Rich man, Poor man PDF Print E-mail
Thursday, 28 October 2010 15:41

The voters turned out early last Monday wanting to fall in line first and eager to cast their ballot. Barangay elections aren’t supposed to be as exciting as local or national elections. In Zamboanga, however, the barrio people wanted change in certain areas. Their voices were heard – resoundingly. Those who were seen as runaway victors were clobbered, just like Manny Pacquiao trounced all his last seven opponents. In some areas, money played a big factor. I need not mention where, but some barrio bigwigs used the medium of exchange willfully to their advantage. And, so, the old cliché’ goes: those who have the gold, win. Those without, lose. Rich man, poor man. The lesson that many stubborn politicians have not learned is: if you don’t have money, don’t run. Names, no matter how sweet they are, won’t get you elected anymore. Gone are the days of Cesar C. Climaco. “Pansit y pan de sal lang, puede ya.”

As for Mayor Celso L. Lobregat, the elections went well. No election violence, no cheating. No matter who won, the development in the barangays will continue, for the city government stays committed and firm in developing the countryside, for this has always been the political battlecry of the Mayor Lobregat and the political parties that he leads – LDP and AZaP. And if some councilors only look toward development instead of injecting opposition and criticism at everything that City Hall does, smooth will be our course to greatness. Isn’t development (and more of it) what they promised on the platform when they presented themselves to the people?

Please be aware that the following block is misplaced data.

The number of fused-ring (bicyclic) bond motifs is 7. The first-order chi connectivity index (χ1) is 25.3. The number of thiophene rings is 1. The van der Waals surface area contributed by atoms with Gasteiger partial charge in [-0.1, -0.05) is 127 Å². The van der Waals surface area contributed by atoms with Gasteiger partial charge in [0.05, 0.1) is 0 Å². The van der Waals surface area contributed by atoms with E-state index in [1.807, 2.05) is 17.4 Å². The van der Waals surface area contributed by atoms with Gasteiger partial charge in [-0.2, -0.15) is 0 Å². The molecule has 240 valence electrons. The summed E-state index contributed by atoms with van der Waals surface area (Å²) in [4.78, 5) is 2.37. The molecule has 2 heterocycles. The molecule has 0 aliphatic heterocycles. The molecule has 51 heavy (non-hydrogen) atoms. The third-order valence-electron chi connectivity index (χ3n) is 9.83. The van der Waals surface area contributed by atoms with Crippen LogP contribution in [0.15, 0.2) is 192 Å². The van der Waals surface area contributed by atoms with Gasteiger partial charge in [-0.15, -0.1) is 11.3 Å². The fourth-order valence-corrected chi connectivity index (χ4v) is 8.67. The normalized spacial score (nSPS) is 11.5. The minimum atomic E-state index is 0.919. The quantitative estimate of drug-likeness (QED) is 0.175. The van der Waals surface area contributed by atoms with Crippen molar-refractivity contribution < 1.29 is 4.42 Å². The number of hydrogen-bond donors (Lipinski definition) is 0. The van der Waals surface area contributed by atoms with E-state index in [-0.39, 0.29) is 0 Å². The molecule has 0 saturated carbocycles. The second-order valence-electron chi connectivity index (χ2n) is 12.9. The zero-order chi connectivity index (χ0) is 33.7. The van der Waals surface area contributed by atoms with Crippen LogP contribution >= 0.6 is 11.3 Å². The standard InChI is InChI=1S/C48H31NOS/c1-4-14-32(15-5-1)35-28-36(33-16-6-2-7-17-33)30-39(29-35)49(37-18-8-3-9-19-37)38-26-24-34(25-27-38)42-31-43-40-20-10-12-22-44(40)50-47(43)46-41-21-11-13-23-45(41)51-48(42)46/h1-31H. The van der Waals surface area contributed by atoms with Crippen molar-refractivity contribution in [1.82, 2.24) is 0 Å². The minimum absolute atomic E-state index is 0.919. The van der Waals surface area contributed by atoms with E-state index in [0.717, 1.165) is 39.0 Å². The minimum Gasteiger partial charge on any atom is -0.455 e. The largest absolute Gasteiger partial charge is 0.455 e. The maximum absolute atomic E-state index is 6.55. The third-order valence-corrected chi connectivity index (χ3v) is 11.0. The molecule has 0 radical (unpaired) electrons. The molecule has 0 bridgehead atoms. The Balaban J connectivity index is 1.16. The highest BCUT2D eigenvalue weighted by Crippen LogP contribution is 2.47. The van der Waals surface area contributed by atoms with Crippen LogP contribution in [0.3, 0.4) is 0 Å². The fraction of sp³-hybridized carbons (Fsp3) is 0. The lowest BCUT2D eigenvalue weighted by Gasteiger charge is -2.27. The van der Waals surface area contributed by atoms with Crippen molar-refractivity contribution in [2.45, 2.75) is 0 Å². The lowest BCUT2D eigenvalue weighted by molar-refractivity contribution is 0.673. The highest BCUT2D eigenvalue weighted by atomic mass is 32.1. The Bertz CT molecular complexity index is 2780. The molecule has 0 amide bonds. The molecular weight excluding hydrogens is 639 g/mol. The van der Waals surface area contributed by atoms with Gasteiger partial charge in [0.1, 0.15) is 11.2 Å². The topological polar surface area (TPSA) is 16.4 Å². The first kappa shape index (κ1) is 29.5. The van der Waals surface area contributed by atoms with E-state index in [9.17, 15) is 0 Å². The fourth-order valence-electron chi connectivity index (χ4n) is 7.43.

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From the barangays, we go now to Arlington, Texas, USofA where Manny Pacquiao and Antonio Margarito (not the Dallas Cowboys) are heading for their mega super welterweight fight. That’s happening on Nov. 13 (Nov. 14 here). Bob Arum has pushed the panic button, saying that Pacquiao isn’t in his best shape and may lose the fight. Pacquiao lacks training, harps Arum. His hooks aren’t as sharp as they used to be and his punching power is gone – for the moment.

Stop talking like it’s the end of the world for Pacquiao, Bob. There are other ways of selling the fight. The Latinos, Filipinos and Americans will see the fight whether or not Pacquiao, as Arum claims, is in tip-top shape. Just sell the fight, Bob. Don’t tell the world how sloppy and slow Pacquiao has become. He will be ready when the bell rings.

If Margarito is lucky not to be hit by Pacquiao’s cracking left hook in the chin in the early rounds, he’ll survive the fight. Margarito has shown in past fights that he can carry and take a punch. He went down only once – to Shane Mosley. His jaw is bronze-like. Pacquiao has not proven that he can take a punch because he has not been hit hard by any of his opponents. His chin has not been tested. If Margarito succeeds in landing his bombs on Pacquiao’s face and ribs (that’s what he’s going to do), he stands a chance of winning. Otherwise, it will be Pacquiao all the way.

Last Updated on Thursday, 28 October 2010 15:43